And yet so many of these lessons about working and outreach show up again and again later on, like you just said in the chat, Kathy, the lessons for the pandemic, right, outreach over time, outreach online when people can’t come to the museum. We saw this with museums looking at Second Life and Virtual Reality, like spaceships, right. I remember working on Second Life back in the day, and so many museums were jumping on board in Second Life. We were doing a lot of research in Second Life back then in the early 2000s. It was funny because when Museums and the Web, the conference, decided to hold their 2020 conference in Second Life, it was really fascinating. I hadn’t been in Second Life for more than 10 years, but my avatar was still there where I left it, still wearing an FSU T-shirt, right? It was really kind of hilarious. It was just like walking back into this life that I had forgotten about in a virtual world.
And I think that segues to these broader lessons about working with technology in museums, which gets back to this issue of what I research as an academic with museum informatics, that people are always so confused by how technology changes things. It’s so hard to predict — the importance of museum websites, and the role that museum websites play in the lives of museums and their visitors. The example that always sticks in my mind is, I can remember — this was long before I started working in a museum, well, not long before, but a few years before — when the Chauvet Caves were discovered in 1994. I can remember being one of many people trying to look at those images online on the French Ministry of Culture’s website, and the website crashing, and in a news story, the French Minister of Culture saying that he had no idea that so many people would want to look at those pictures online. It was a really good moment, I think, for the museums realizing that yes, there’s going to be tremendous traffic for people to see their stuff.
And it’s hard to predict that, right? I mean, we talked about digitizing images and the role on museum visitation. I’ve told this story many a time, but it is a good one to tell. Many a year, I would go into a museum and the museum director would say to me, “I’m really worried about all of this digitization, worried about all of these museum artifacts being put online. Do you think it’s likely that if people can see our artifacts on the internet, they won’t come to the museum?”
And I got asked this so many times that I got really good at answering the question. I would put on my sad newscaster face, and I would look to the director, and I would say, “You know, it’s a really good thing that you asked me this, because, yeah, it’s a really terrible problem. You’ve got to keep a real close eye on this. Maybe you haven’t heard, but ever since the state of Florida started putting pictures of beaches on their website, nobody vacations in Florida anymore.”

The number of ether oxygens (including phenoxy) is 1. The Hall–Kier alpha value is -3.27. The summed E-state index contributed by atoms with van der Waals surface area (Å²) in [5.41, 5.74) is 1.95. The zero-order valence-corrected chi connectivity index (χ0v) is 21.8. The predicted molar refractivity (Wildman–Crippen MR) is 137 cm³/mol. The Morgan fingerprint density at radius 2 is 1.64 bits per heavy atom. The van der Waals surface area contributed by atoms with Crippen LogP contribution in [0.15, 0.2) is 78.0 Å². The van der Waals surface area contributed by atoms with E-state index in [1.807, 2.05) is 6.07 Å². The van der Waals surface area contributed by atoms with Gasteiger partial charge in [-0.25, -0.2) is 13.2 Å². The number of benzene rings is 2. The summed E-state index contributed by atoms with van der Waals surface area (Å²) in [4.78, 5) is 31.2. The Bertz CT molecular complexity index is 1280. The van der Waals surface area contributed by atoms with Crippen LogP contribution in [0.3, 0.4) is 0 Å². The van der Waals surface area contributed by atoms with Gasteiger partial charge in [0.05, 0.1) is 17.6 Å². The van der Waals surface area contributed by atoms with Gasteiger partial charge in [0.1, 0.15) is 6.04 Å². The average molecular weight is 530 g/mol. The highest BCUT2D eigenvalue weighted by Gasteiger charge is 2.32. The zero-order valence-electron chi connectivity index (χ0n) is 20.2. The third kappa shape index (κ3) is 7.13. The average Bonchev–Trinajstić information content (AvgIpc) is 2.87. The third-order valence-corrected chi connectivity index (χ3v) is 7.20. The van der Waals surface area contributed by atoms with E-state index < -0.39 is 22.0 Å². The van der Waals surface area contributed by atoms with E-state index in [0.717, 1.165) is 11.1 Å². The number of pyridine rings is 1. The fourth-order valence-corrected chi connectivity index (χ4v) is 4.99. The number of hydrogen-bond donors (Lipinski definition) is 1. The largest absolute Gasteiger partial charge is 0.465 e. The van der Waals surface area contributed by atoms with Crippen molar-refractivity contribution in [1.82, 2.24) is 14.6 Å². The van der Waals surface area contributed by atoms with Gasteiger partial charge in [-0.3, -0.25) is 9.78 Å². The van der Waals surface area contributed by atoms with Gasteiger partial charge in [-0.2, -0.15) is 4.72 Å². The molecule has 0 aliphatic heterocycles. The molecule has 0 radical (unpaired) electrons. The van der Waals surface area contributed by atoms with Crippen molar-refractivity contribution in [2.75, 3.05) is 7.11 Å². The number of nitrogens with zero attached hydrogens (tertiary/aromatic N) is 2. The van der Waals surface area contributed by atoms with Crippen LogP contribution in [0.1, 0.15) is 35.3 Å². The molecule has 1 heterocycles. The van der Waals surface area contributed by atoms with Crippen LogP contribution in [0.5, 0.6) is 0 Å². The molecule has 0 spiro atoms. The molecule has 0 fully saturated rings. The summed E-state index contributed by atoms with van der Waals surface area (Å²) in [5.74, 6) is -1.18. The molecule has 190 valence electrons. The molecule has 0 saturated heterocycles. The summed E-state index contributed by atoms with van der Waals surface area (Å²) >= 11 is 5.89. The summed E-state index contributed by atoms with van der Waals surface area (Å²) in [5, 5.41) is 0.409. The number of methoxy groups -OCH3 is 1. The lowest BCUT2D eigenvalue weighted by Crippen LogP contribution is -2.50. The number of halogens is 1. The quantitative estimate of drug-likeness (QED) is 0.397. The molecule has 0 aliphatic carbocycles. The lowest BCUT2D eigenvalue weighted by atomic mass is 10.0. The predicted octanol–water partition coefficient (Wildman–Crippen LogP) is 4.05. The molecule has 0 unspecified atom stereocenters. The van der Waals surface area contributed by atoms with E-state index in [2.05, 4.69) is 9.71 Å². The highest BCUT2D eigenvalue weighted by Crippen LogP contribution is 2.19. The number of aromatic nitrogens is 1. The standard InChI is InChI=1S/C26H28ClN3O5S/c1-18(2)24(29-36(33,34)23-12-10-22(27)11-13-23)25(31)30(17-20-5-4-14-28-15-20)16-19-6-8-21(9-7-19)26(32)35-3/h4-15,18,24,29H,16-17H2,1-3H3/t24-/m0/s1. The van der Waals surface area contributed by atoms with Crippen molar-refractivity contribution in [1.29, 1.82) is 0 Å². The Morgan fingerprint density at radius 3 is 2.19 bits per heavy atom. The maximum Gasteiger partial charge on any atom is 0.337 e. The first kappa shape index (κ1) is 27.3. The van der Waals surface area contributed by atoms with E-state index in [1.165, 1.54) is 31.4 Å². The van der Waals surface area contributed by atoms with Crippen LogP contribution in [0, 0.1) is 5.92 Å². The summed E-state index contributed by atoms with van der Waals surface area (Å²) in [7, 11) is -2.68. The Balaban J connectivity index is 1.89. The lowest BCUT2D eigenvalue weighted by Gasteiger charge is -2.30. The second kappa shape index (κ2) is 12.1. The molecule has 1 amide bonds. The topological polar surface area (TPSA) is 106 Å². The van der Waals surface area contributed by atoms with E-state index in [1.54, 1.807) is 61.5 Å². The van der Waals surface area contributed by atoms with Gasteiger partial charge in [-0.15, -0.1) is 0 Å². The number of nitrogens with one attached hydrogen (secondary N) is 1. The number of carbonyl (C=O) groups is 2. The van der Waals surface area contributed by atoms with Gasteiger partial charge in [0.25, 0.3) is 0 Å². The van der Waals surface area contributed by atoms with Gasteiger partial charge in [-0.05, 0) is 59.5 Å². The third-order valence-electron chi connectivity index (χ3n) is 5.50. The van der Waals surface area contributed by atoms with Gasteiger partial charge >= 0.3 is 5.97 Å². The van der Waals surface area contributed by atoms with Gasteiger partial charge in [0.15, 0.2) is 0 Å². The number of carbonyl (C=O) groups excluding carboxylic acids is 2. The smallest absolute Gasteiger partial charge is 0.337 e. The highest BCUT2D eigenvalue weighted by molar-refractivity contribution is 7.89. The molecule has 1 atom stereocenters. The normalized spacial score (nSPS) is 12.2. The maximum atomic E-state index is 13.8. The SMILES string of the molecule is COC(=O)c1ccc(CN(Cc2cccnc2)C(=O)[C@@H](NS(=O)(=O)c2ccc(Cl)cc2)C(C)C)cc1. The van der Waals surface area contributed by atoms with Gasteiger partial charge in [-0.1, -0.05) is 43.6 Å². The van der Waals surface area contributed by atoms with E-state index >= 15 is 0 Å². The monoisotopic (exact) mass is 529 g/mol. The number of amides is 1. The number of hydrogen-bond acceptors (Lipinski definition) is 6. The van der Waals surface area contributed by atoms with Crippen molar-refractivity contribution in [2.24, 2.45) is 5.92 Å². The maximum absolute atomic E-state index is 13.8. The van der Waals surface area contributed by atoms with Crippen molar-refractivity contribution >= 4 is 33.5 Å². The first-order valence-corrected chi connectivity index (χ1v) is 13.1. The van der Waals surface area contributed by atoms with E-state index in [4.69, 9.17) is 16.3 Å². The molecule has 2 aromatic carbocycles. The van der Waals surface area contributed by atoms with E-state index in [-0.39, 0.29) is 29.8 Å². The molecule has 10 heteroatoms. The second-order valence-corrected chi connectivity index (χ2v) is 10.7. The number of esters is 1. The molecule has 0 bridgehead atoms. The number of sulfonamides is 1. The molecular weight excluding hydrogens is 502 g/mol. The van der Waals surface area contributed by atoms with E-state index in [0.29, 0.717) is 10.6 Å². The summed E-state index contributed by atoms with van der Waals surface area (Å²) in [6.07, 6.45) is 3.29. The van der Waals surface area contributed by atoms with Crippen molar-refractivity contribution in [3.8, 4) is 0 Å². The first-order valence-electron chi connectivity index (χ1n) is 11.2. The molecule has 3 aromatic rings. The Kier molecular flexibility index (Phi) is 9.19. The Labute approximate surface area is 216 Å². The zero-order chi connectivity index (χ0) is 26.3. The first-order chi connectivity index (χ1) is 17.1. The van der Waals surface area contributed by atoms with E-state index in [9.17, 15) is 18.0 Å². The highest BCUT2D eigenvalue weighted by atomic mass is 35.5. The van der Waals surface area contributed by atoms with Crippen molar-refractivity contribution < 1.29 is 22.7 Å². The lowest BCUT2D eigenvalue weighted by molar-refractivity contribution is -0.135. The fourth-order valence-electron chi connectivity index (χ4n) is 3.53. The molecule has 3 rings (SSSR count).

And, sometimes the director would be, like, whoosh! Right? [raises hand, sweeps over head] It would go right over their head, “Oh, that sounds terrible!” I mean, like, “Yeah, you don’t know the half of it.”
And the fact of the matter is, this is all about the role of the museum in the life of the visitor. And I’ve written a lot about this over the years as well. It’s about making that transition from thinking about the visitor in the life of the museum, to the museum in the life of the visitor. If the museum — the library world’s been dealing with this for decades as well — if all you look at in a library is the record of the books that circulate, you miss 95 percent of everything that’s going on in the library.
And it’s the same thing in the museum world. We have to look at all the roles that museums play in the lives of our visitors, not just what they do when they walk through the door, and that’s a difficult shift in perspective to make. And one of the reasons why it’s so difficult is that we always have this tension between technology and society, and what we can do technically and what we’re inclined to accept societally.
And I’ve got two stories I want to tell about those socio-technical tensions. So, one: back to the late 1990s at the University of Illinois. I talked about the World Heritage Museum, where I was working, and the Natural History Museum, where we were also in charge of the collections, but there was also a very nice, there still is, a very nice art museum there, the Krannert Art Museum at the U of I — fantastic art collection, and we knew a lot of the people there, of course. One day, I was over there for a meeting or something, I can’t remember what, I was walking through the galleries and I saw that there was a computer, an old MacIntosh, right, on a table in the gallery, with a sign that said “Look up information about our collections here.” This was late ‘90s. I was like, “Oh, that sounds cool. I should go see how they’re doing that.” Right?